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K&L Spirits Tasting Schedule:

Weds from 5 - 6:30 PM

8/20 - San Francisco: No Tasting

8/20 - Redwood City: K&L Signatory Single Malts

2014 K&L Exclusive Scotland Whisky

Kilchoman K&L Exclusive 100% Islay Single Bourbon Barrel #344 Cask Strength Single Malt Whisky IN STOCK NOW!


Kilchoman K&L Exclusive 100% Islay Single Bourbon Barrel #345 Cask Strength Single Malt Whisky IN STOCK NOW!


1990 Glenfarclas K&L Exclusive Single Malt Whisky PRE-ORDER


Glenfarclas "The Faultline Casks" K&L Exclusive First Fill Oloroso Sherry Casks Single Malt Whisky PRE-ORDER


1997 Bunnahabhain Heavily Peated 16 Year Old K&L Exclusive Chieftain's Single Barrel Cask Strength Single Malt Whisky IN STOCK NOW!


1998 Laphroaig 15 Year Old Signatory K&L Exclusive Single Refill Sherry Butt Cask Strength Single Malt Whisky IN STOCK NOW!


1983 Caol Ila 30 Year Old Signatory K&L Exclusive Single Barrel Cask Strength Single Malt Whisky IN STOCK NOW!


2002 Bowmore 11 Year Old Signatory K&L Exclusive Single Refill Sherry Hogshead Single Malt Whisky IN STOCK NOW


1992 Bruichladdich 21 Year Old Signatory K&L Exclusive Single Barrel Cask Strength Single Malt Whisky IN STOCK NOW!


1988 Balmenach 25 Year Old Signatory K&L Exclusive Single Barrel Cask Strength Single Malt Whisky IN STOCK NOW!


1997 Benrinnes 17 Year Old Signatory K&L Exclusive Single Barrel Cask Strength Single Malt Whisky IN STOCK NOW!


1997 Dailuaine 16 Year Old Signatory K&L Exclusive Single Barrel Cask Strength Single Malt Whisky IN STOCK NOW!


1995 Glen Elgin 18 Year Old Signatory K&L Exclusive Single Barrel Cask Strength Single Malt Whisky IN STOCK NOW!


1997 Glenlivet 16 Year Old Signatory K&L Exclusive Single Sherry Butt Single Malt Whisky SOLD OUT!!


1981 Glenlivet 32 Year Old Signatory K&L Exclusive Single Barrel Cask Strength Single Malt Whisky IN STOCK NOW!


1996 Bowmore 16 Year Old Faultline Single Cask Strength Single Malt Whisky IN STOCK NOW!


Bladnoch "Young" K&L Exclusive Heavily Peated Single Barrel #57 Cask Strength Single Malt Whisky IN STOCK NOW!


1997 Glengoyne 16 Year Old K&L Exclusive "Sovereign" Single Barrel Cask Strength Single Malt Whisky IN STOCK NOW!


Kilchoman K&L Exclusive Single Bourbon Barrel #172 Cask Strength Single Malt Whisky IN STOCK NOW!


Kilchoman K&L Exclusive Single Bourbon Barrel #74 Cask Strength Single Malt Whisky IN STOCK NOW!


2013 K&L Exclusive Scotland Whisky Still Available

2005 Island Distillery 7 Year Old K&L Exclusive "Exclusive Malts" Single Barrel Cask Strength Single Malt Whisky 750ml IN STOCK NOW!


2001 Royal Lochnagar 10 Year Old Faultline Single Barrel Cask Strength Single Malt Whisky 750ml IN STOCK NOW!


1995 Glendronach 18 Year Old Single PX Barrel Cask Strength Blended Scotch Whisky 750ml IN STOCK NOW!


1994 Benriach 19 Year Old Single Bourbon Barrel Cask Strength Blended Scotch Whisky 750ml IN STOCK NOW!


1992 Longmorn 21 Year Old Faultline Single Cask Strength Single Malt Whisky IN STOCK NOW!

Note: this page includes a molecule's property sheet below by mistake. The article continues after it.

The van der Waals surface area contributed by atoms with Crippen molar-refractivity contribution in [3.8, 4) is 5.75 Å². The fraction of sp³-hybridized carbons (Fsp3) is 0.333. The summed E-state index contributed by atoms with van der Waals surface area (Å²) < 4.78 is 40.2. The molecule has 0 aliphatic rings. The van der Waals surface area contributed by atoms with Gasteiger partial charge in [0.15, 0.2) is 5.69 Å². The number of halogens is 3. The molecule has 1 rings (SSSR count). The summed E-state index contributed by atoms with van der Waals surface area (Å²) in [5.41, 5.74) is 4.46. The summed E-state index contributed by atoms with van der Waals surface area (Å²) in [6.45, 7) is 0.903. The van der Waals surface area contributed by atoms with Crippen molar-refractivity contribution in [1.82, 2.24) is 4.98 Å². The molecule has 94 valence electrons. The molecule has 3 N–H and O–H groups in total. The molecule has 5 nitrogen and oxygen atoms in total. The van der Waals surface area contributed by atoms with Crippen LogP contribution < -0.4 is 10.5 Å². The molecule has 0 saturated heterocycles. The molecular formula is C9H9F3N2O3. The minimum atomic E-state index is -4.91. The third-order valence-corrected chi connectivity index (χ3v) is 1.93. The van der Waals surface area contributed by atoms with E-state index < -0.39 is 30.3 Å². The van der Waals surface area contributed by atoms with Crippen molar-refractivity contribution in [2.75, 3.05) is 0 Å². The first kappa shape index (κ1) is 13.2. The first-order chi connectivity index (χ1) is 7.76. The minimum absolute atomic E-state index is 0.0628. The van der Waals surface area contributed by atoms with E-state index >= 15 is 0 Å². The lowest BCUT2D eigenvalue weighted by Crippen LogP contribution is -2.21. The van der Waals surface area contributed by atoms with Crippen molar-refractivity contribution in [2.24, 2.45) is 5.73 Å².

1987 Mortlach 25 Year Old Faultline Single Cask Strength Single Malt Whisky IN STOCK NOW!


Monday
Oct242011

Just In! (Not For Long!)

My email list is apparently not delivering emails right now, so while the tech management guys work on that, I'll post some great info here.

Talisker 18 is back in stock right now.  There are 90 bottles in LA with another 210 coming to RWC this weekend.  I would order now and secure one, then select it for shipping or for store pick up.  We'll be sending out a big email about this later on and they will be gone in a heartbeat.

We also have limited supplies of Old Pulteney 21, now named the #1 whisky in the world for 2012 by Jim Murray's Whisky Bible.  We've sold a bunch already to some eager customers this morning before David OG and I cleaned out the California distribution.  I've got 30 in RWC now with another 70 on order to LA tomorrow.  There are a million people on the hunt for these now that it's considered the BEST whisky in the world.  It broke the record for points with 97.5.  If you want to know what I think, I think Old Pulteney makes great whisky and the 21 year is outstanding.  As is the 17 year.

That's it for now.  Gotta run.  Grab what you can while there's still time!

-David Driscoll

Saturday
Oct222011

When Do You Drink This? (or Falling Out of Love With Red Wine)

One of the most difficult urges to resist is the capitalistic drive to collect more things, especially when you're passionate about whatever it is you're purchasing.  In our case, it's likely booze.  If you think the emails I send out concerning new arrivals are tempting for whisky fans, think about the tempting offers that K&L sends out every single day to wine drinkers!  Even if you're not a collector, the idea of simply consuming a world class beverage is enough to pull out your wallet on a regular basis.  Believe me, working here at K&L it is even harder for me to resist.  We have regional staff tastings every Tuesday where we plow through anywhere from thirty to forty new wines and there are always three or four I simply have to have.  Tuesday is always a big purchasing day for employees.

When I sample a new wine and truly fall for its flavor, I'm so overcome with excitement that I honestly don't think about when I'm going to open the bottle before I buy it - I simply pay for it and add it to the pile.  This raises a problem when I look for something to open at home after work.  Many of my purchases over the last year simply don't fit in with my drinking schedule or my lifestyle because my wife and I never find ourselves in the red wine mood.  Let me elaborate a bit.  In my wine locker there are at least twenty bottles of Bordeaux, ten bottles of Burgundy, and another dozen of mixed, full-bodied reds that are resting quietly at a cool temperature.  When I get home at around 7:30 in the evening I don't have time to cook the type of meal that would merit opening one of these bottles.